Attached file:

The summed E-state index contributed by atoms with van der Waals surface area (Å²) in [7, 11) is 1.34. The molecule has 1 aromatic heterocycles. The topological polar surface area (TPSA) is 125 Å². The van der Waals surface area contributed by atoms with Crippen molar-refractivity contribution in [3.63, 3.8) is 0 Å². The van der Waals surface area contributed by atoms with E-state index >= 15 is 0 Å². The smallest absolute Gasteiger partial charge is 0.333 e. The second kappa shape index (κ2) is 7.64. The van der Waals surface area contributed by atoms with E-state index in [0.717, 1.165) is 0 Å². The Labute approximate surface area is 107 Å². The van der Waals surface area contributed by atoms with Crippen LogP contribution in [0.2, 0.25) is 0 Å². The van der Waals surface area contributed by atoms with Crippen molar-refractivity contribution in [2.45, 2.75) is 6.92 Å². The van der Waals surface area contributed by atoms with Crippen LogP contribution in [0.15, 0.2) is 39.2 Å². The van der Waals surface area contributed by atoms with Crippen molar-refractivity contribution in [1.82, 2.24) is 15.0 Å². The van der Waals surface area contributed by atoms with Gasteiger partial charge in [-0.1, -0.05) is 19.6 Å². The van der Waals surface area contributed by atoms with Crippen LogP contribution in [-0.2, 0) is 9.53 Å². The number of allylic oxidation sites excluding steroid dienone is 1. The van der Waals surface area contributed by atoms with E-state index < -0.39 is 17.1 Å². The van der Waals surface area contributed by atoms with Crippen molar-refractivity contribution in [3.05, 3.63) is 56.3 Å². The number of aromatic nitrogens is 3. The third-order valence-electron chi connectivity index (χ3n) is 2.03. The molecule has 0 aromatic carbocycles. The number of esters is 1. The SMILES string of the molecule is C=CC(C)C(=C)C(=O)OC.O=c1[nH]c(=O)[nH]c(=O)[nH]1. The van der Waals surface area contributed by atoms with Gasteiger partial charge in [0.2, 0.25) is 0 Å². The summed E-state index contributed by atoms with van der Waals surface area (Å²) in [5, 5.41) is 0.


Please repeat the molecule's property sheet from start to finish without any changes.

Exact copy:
The summed E-state index contributed by atoms with van der Waals surface area (Å²) in [7, 11) is 1.34. The molecule has 1 aromatic heterocycles. The topological polar surface area (TPSA) is 125 Å². The van der Waals surface area contributed by atoms with Crippen molar-refractivity contribution in [3.63, 3.8) is 0 Å². The van der Waals surface area contributed by atoms with E-state index >= 15 is 0 Å². The smallest absolute Gasteiger partial charge is 0.333 e. The second kappa shape index (κ2) is 7.64. The van der Waals surface area contributed by atoms with E-state index in [0.717, 1.165) is 0 Å². The Labute approximate surface area is 107 Å². The van der Waals surface area contributed by atoms with Crippen LogP contribution in [0.2, 0.25) is 0 Å². The van der Waals surface area contributed by atoms with Crippen molar-refractivity contribution in [2.45, 2.75) is 6.92 Å². The van der Waals surface area contributed by atoms with Crippen LogP contribution in [0.15, 0.2) is 39.2 Å². The van der Waals surface area contributed by atoms with Crippen molar-refractivity contribution in [1.82, 2.24) is 15.0 Å². The van der Waals surface area contributed by atoms with Gasteiger partial charge in [-0.1, -0.05) is 19.6 Å². The van der Waals surface area contributed by atoms with Crippen LogP contribution in [-0.2, 0) is 9.53 Å². The number of allylic oxidation sites excluding steroid dienone is 1. The van der Waals surface area contributed by atoms with E-state index < -0.39 is 17.1 Å². The van der Waals surface area contributed by atoms with Crippen molar-refractivity contribution in [3.05, 3.63) is 56.3 Å². The number of aromatic nitrogens is 3. The third-order valence-electron chi connectivity index (χ3n) is 2.03. The molecule has 0 aromatic carbocycles. The number of esters is 1. The SMILES string of the molecule is C=CC(C)C(=C)C(=O)OC.O=c1[nH]c(=O)[nH]c(=O)[nH]1. The van der Waals surface area contributed by atoms with Gasteiger partial charge in [0.2, 0.25) is 0 Å². The summed E-state index contributed by atoms with van der Waals surface area (Å²) in [5, 5.41) is 0.